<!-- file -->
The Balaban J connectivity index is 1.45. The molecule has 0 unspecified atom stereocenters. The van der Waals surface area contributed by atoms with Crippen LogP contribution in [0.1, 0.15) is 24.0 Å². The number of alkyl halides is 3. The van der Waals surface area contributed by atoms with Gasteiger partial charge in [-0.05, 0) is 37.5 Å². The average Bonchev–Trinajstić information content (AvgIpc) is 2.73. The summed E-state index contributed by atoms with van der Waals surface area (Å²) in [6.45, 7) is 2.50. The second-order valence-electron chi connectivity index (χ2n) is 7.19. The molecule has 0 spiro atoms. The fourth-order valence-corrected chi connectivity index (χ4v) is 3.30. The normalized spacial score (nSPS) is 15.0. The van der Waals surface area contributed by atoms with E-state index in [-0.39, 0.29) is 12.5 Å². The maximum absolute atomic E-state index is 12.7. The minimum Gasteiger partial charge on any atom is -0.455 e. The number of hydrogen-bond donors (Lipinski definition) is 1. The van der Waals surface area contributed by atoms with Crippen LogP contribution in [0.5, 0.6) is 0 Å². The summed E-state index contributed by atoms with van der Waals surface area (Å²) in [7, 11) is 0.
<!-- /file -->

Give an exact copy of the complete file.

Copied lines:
The Balaban J connectivity index is 1.45. The molecule has 0 unspecified atom stereocenters. The van der Waals surface area contributed by atoms with Crippen LogP contribution in [0.1, 0.15) is 24.0 Å². The number of alkyl halides is 3. The van der Waals surface area contributed by atoms with Gasteiger partial charge in [-0.05, 0) is 37.5 Å². The average Bonchev–Trinajstić information content (AvgIpc) is 2.73. The summed E-state index contributed by atoms with van der Waals surface area (Å²) in [6.45, 7) is 2.50. The second-order valence-electron chi connectivity index (χ2n) is 7.19. The molecule has 0 spiro atoms. The fourth-order valence-corrected chi connectivity index (χ4v) is 3.30. The normalized spacial score (nSPS) is 15.0. The van der Waals surface area contributed by atoms with E-state index in [-0.39, 0.29) is 12.5 Å². The maximum absolute atomic E-state index is 12.7. The minimum Gasteiger partial charge on any atom is -0.455 e. The number of hydrogen-bond donors (Lipinski definition) is 1. The van der Waals surface area contributed by atoms with Crippen LogP contribution in [0.5, 0.6) is 0 Å². The summed E-state index contributed by atoms with van der Waals surface area (Å²) in [7, 11) is 0.